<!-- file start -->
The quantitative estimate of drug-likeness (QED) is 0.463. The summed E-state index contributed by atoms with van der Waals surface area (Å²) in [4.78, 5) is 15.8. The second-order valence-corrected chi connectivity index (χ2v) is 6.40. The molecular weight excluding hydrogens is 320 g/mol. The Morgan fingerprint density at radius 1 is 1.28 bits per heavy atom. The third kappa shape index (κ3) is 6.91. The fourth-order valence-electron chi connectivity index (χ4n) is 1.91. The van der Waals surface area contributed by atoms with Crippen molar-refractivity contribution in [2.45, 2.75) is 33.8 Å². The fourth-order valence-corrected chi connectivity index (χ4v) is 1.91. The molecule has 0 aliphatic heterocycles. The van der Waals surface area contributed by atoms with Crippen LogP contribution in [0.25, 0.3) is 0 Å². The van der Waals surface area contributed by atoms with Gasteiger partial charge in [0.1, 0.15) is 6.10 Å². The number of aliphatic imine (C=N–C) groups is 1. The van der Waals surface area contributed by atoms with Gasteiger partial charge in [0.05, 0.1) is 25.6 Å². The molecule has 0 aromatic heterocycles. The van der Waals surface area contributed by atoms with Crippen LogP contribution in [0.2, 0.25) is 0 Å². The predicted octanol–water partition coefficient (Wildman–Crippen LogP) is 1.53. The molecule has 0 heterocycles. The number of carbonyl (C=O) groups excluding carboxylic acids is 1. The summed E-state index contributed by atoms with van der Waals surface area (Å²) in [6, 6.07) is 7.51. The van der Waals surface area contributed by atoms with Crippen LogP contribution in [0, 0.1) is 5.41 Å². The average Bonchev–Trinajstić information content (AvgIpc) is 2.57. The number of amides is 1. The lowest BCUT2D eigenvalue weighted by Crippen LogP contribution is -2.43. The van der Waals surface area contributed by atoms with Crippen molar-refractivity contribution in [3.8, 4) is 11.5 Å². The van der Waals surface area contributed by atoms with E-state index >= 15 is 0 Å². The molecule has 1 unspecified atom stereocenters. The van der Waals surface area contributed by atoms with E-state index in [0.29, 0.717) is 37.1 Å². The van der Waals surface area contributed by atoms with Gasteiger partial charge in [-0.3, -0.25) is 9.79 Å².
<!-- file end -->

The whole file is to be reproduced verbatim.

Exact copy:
The quantitative estimate of drug-likeness (QED) is 0.463. The summed E-state index contributed by atoms with van der Waals surface area (Å²) in [4.78, 5) is 15.8. The second-order valence-corrected chi connectivity index (χ2v) is 6.40. The molecular weight excluding hydrogens is 320 g/mol. The Morgan fingerprint density at radius 1 is 1.28 bits per heavy atom. The third kappa shape index (κ3) is 6.91. The fourth-order valence-electron chi connectivity index (χ4n) is 1.91. The van der Waals surface area contributed by atoms with Crippen molar-refractivity contribution in [2.45, 2.75) is 33.8 Å². The fourth-order valence-corrected chi connectivity index (χ4v) is 1.91. The molecule has 0 aliphatic heterocycles. The van der Waals surface area contributed by atoms with Crippen LogP contribution in [0.25, 0.3) is 0 Å². The van der Waals surface area contributed by atoms with Gasteiger partial charge in [0.1, 0.15) is 6.10 Å². The number of aliphatic imine (C=N–C) groups is 1. The van der Waals surface area contributed by atoms with Gasteiger partial charge in [0.05, 0.1) is 25.6 Å². The molecule has 0 aromatic heterocycles. The van der Waals surface area contributed by atoms with Crippen LogP contribution in [0.2, 0.25) is 0 Å². The predicted octanol–water partition coefficient (Wildman–Crippen LogP) is 1.53. The molecule has 0 heterocycles. The number of carbonyl (C=O) groups excluding carboxylic acids is 1. The summed E-state index contributed by atoms with van der Waals surface area (Å²) in [6, 6.07) is 7.51. The van der Waals surface area contributed by atoms with Crippen LogP contribution in [0, 0.1) is 5.41 Å². The average Bonchev–Trinajstić information content (AvgIpc) is 2.57. The number of amides is 1. The lowest BCUT2D eigenvalue weighted by Crippen LogP contribution is -2.43. The van der Waals surface area contributed by atoms with Crippen molar-refractivity contribution in [3.8, 4) is 11.5 Å². The van der Waals surface area contributed by atoms with E-state index >= 15 is 0 Å². The molecule has 1 unspecified atom stereocenters. The van der Waals surface area contributed by atoms with E-state index in [0.29, 0.717) is 37.1 Å². The van der Waals surface area contributed by atoms with Gasteiger partial charge in [-0.3, -0.25) is 9.79 Å².